For the record, Thanksgiving has never been my favorite holiday. Growing up, I did enjoy the food, but once I became a vegetarian surrounded by omnivores, I lost interest, mainly because of my family’s insistence on the turkey-centered meal. More recently, after my parents died, my brother started coming to our house for Thanksgiving, so I had to start making turkey breast for the first time in my life. At least not a whole turkey, but for someone who’s never cooked meat, it’s still pretty gross. I retaliated by making more delicious vegetarian dishes, like an autumn millet bake with cranberries and butternut squash, or futari, an east African dish with pumpkin, coconut milk, cinnamon, and cloves. Now my daughter has become a vegetarian, too, as of about a year ago, but she still loves turkey, so she has what she calls her “holiday exception”for Thanksgiving and Christmas. When we are in California for Christmas this year, I am going to teach her how to cook the turkey breast so that she is responsible for her own meat consumption (and my brother’s), and I don’t have to deal with it. (There is also the whole political side of the holiday, commemorating the beginning of Native American genocide by the white settlers, which I refuse to celebrate. Like I said, Thanksgiving is not my favorite.)
This Thanksgiving, though, we were in Mongolia. My university had a fall break scheduled for Thanksgiving weekend, coinciding with the Mongolian national holiday Republic Day on Monday, November 26. Republic Day commemorates Mongolian independence from China. Mongolia had been ruled by the Qing dynasty, which fell in 2011. Mongolia declared independence but was invaded by the new Chinese republic in 1919. With the help of the Soviets,Mongolia was able to push the Chinese out, so the country went quickly from domination by the Chinese to becoming a Soviet satellite with Communist rule, which lasted until the second multi-party elections, which ousted the ruling party in 1996. (The Communist party won the first elections held in 1990.)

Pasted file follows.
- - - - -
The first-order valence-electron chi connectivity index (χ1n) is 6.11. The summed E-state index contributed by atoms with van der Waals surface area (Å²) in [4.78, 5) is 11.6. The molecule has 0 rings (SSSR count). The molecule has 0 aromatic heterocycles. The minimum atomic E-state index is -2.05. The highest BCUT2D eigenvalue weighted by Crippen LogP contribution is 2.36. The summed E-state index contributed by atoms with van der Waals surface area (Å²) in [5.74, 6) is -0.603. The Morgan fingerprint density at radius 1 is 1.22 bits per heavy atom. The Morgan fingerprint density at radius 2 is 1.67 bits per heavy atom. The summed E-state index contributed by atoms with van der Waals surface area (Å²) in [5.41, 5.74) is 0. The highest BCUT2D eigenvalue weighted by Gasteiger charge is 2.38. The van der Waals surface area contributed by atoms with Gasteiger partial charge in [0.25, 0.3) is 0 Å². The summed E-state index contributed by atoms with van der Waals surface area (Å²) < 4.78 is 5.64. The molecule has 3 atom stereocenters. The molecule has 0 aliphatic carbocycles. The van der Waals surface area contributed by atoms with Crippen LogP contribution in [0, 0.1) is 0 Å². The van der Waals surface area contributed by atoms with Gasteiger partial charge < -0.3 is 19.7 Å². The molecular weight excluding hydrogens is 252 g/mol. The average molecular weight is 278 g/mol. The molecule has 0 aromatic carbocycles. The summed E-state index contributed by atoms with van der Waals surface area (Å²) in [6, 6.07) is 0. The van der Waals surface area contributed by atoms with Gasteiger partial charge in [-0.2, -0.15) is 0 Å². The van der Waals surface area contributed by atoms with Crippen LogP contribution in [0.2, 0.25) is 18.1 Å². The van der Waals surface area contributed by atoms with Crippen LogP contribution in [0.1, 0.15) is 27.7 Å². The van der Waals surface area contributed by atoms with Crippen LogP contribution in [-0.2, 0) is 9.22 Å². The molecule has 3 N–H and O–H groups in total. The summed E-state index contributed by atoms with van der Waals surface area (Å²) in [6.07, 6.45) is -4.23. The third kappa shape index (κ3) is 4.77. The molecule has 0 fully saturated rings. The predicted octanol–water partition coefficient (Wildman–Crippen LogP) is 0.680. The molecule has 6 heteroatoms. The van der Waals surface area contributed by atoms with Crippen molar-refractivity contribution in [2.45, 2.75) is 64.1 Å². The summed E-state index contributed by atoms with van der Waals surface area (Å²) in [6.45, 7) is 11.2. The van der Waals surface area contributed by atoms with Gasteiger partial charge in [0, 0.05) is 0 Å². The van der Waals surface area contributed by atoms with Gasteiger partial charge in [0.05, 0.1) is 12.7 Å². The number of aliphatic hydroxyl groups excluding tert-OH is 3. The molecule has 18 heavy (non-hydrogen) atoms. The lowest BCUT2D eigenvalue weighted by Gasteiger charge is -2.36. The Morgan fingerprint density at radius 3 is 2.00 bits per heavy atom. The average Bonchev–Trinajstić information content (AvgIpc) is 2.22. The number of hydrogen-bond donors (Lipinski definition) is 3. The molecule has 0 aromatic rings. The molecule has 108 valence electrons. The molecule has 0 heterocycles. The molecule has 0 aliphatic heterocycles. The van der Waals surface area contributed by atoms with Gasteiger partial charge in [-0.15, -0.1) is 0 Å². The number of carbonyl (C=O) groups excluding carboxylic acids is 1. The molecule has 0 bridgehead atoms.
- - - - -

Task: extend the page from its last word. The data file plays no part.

So, I have a five-day weekend for Thanksgiving, which was sorely needed. My teaching schedule has been grueling. Emma, however, only has a three-day weekend with Monday off, so she went to school as usual on Thanksgiving.But we did receive an invitation to a potluck dinner in the university dorm where we live, organized by the dorm’s faculty advisor, who is American. The dorm includes faculty apartments as well as housing for 200 students. Many of the residents traveled or went home for the long weekend, but the students who remained in the dorm, as well as a few of the faculty, gathered in the dorm’s basement kitchen for the potluck.
I expected there would be a lot of meat dishes, so I was planning something vegetarian for us. Thanksgiving morning, there was a meeting at Emma’s school with the Board of Trustees (required by the Mongolian government for the school to operate as a non-profit organization), so I planned to attend that and then stop off at Good Price Market, a Whole Foods lookalike store about a kilometer’s walk from her school. It was cold that morning—my phone said 4°F when I left the school—but walking briskly helped. I don’t have any long underwear yet, to my legs got very cold. I passed a couple of guys sweeping the roadside with brooms (that’s how street cleaning is done here as in many parts of the world), and they not only were not wearing heavy coats (probably because of the physical exertion), but they also didn’t have the pollution mask that most expats and some Mongolians start wearing this time of year, nothing even to protect them from the dust that they were raising.